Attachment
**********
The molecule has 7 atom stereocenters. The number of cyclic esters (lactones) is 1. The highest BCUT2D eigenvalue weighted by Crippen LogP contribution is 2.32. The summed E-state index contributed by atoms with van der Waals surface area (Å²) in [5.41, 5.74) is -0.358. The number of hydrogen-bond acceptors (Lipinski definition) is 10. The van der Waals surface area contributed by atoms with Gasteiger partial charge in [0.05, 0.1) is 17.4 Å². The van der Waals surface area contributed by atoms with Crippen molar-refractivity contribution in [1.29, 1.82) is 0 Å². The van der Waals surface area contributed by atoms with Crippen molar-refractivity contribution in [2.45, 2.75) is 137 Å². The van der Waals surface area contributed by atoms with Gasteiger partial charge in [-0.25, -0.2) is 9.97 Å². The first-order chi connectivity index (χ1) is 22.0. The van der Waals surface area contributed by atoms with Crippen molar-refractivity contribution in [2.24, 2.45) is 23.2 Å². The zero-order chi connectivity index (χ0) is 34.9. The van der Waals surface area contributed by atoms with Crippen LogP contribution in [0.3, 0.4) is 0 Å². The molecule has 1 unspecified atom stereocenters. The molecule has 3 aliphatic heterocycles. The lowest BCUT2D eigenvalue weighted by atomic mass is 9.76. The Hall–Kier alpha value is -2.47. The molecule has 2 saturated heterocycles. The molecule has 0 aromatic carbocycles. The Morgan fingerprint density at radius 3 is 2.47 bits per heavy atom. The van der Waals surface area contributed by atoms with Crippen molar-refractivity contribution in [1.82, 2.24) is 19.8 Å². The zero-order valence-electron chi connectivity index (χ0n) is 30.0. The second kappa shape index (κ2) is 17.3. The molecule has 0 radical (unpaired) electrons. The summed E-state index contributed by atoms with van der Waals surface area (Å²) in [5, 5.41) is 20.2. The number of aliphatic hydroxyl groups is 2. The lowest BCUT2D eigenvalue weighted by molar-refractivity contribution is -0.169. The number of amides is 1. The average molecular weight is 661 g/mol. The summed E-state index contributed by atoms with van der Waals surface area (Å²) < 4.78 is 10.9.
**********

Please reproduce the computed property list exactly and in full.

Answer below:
The molecule has 7 atom stereocenters. The number of cyclic esters (lactones) is 1. The highest BCUT2D eigenvalue weighted by Crippen LogP contribution is 2.32. The summed E-state index contributed by atoms with van der Waals surface area (Å²) in [5.41, 5.74) is -0.358. The number of hydrogen-bond acceptors (Lipinski definition) is 10. The van der Waals surface area contributed by atoms with Gasteiger partial charge in [0.05, 0.1) is 17.4 Å². The van der Waals surface area contributed by atoms with Crippen molar-refractivity contribution in [1.29, 1.82) is 0 Å². The van der Waals surface area contributed by atoms with Crippen molar-refractivity contribution in [2.45, 2.75) is 137 Å². The van der Waals surface area contributed by atoms with Gasteiger partial charge in [-0.25, -0.2) is 9.97 Å². The first-order chi connectivity index (χ1) is 22.0. The van der Waals surface area contributed by atoms with Crippen molar-refractivity contribution in [2.24, 2.45) is 23.2 Å². The zero-order chi connectivity index (χ0) is 34.9. The van der Waals surface area contributed by atoms with Crippen LogP contribution in [0.3, 0.4) is 0 Å². The molecule has 1 unspecified atom stereocenters. The molecule has 3 aliphatic heterocycles. The lowest BCUT2D eigenvalue weighted by atomic mass is 9.76. The Hall–Kier alpha value is -2.47. The molecule has 2 saturated heterocycles. The molecule has 0 aromatic carbocycles. The Morgan fingerprint density at radius 3 is 2.47 bits per heavy atom. The van der Waals surface area contributed by atoms with Crippen molar-refractivity contribution in [1.82, 2.24) is 19.8 Å². The zero-order valence-electron chi connectivity index (χ0n) is 30.0. The second kappa shape index (κ2) is 17.3. The molecule has 0 radical (unpaired) electrons. The summed E-state index contributed by atoms with van der Waals surface area (Å²) in [5, 5.41) is 20.2. The number of aliphatic hydroxyl groups is 2. The lowest BCUT2D eigenvalue weighted by molar-refractivity contribution is -0.169. The number of amides is 1. The average molecular weight is 661 g/mol. The summed E-state index contributed by atoms with van der Waals surface area (Å²) < 4.78 is 10.9.